After months of hopeful speculation and a season full of unsteady bullpen performances, the Cubs got their man. Terms of the deal had not yet been disclosed as of post time, but Ken Rosenthal tweeted Wednesday night that the Cubs had reached an agreement with future Hall of Fame closer Craig Kimbrel.
Kimbrel was reportedly only going to consider teams that would guarantee him the closer’s spot, so it’s a safe bet that the Cubs did just that. While there are reasons to be at least a little wary of his return to dominance, this will give the Cubs the kind of 9th inning credibility they haven’t had since the departure of Wade Davis after the 2017 season.
But the addition of Kimbrel doesn’t just lock down one inning, it shores up all the innings before. A healthy Pedro Strop was a perfectly fine option as a traditional closer, but now he can return to his more familiar role as the team’s primary setup man. Steve Cishek will likewise be able to settle into a setup role where he can either help bridge the gap from the starter to the Strop/Kimbrel combo or fill in for either man when they need a day off.
Just a couple weeks ago, Cishek was about the only reliable option out of the bullpen. If a Cubs starter departed after six innings with the lead, some combination of Carl Edwards Jr., Brandon Kintzler, Kyle Ryan, and Brad Brach had daisy-chain the gap to the 9th. Each of those guys has a role in a major league bullpen, not all of them are best suited for consistent high-leverage outings.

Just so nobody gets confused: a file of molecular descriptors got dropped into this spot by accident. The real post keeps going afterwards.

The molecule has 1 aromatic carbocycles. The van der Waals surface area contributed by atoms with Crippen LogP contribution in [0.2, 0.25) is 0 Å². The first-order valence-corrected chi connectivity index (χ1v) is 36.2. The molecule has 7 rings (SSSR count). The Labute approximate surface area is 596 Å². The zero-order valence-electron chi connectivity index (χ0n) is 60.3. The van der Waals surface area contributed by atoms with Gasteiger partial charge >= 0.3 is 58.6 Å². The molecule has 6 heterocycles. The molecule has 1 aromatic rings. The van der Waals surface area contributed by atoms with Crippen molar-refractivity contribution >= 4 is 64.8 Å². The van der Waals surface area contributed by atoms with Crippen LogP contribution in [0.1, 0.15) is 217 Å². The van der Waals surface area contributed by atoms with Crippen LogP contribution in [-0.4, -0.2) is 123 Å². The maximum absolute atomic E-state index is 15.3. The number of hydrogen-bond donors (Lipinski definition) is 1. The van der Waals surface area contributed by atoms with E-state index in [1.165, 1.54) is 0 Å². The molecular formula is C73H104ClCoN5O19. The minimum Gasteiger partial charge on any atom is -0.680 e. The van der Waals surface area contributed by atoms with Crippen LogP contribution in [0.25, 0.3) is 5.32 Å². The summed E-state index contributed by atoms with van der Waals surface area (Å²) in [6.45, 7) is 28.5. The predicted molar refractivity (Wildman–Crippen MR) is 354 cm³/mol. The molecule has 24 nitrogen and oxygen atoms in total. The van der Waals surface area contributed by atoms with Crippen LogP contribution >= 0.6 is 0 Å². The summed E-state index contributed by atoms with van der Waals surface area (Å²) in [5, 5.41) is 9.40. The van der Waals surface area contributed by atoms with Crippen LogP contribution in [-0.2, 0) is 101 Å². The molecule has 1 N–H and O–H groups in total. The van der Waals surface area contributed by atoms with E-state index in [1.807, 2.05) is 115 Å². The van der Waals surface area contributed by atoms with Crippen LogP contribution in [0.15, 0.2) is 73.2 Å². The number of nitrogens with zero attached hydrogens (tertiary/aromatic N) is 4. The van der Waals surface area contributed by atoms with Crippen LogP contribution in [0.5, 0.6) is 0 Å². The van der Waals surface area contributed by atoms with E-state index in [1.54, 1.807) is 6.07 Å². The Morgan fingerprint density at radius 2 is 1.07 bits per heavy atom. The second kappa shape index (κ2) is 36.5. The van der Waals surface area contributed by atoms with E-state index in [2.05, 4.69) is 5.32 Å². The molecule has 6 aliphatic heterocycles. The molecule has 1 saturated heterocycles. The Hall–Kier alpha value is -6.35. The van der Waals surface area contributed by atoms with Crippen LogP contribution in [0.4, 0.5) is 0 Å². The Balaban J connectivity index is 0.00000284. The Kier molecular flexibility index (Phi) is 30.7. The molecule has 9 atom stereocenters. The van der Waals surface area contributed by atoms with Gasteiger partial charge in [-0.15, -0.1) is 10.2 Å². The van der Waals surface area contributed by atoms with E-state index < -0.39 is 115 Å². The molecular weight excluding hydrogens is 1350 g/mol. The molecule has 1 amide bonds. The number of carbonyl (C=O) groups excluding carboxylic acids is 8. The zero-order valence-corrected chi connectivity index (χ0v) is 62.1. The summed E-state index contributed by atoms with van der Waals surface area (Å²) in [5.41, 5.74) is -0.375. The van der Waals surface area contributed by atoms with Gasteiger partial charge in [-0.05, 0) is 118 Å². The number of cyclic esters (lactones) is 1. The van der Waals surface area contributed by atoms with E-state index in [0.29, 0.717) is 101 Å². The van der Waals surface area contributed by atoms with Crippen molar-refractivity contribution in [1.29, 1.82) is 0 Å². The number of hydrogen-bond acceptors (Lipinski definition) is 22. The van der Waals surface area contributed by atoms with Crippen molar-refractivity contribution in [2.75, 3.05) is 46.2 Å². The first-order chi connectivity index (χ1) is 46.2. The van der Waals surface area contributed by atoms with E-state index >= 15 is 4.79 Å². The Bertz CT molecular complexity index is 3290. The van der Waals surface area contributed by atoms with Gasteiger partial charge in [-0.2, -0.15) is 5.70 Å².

In the Cubs’ new bullpen configuration, a six-inning performance from the starter feels just fine. Cishek and Strop can handle the 7th and 8th in whichever order seems most appropriate and Kimbrel can close out the game. And if you need more than a couple innings before the 9th? That’s where the other relievers come in. The meaningful impact of this one addition totally revamps the entire bullpen.
Granted, Kimbrel won’t be ready right away and, as already mentioned, we don’t know for sure what to expect from him given the kinds of struggles we’ve seen from late signings in the past. When he’s on, though, Kimbrel has been one of the game’s all-time elite relievers. If he can come anywhere close to those heights, the Cubs’ bullpen situation is suddenly a heck of a lot more stable than it has been at any point this season.
And if you want to dream really big, you can even pencil Brandon Morrow into that group at some point. But he’s still just throwing from flat ground, so let’s not get too far ahead of ourselves just yet.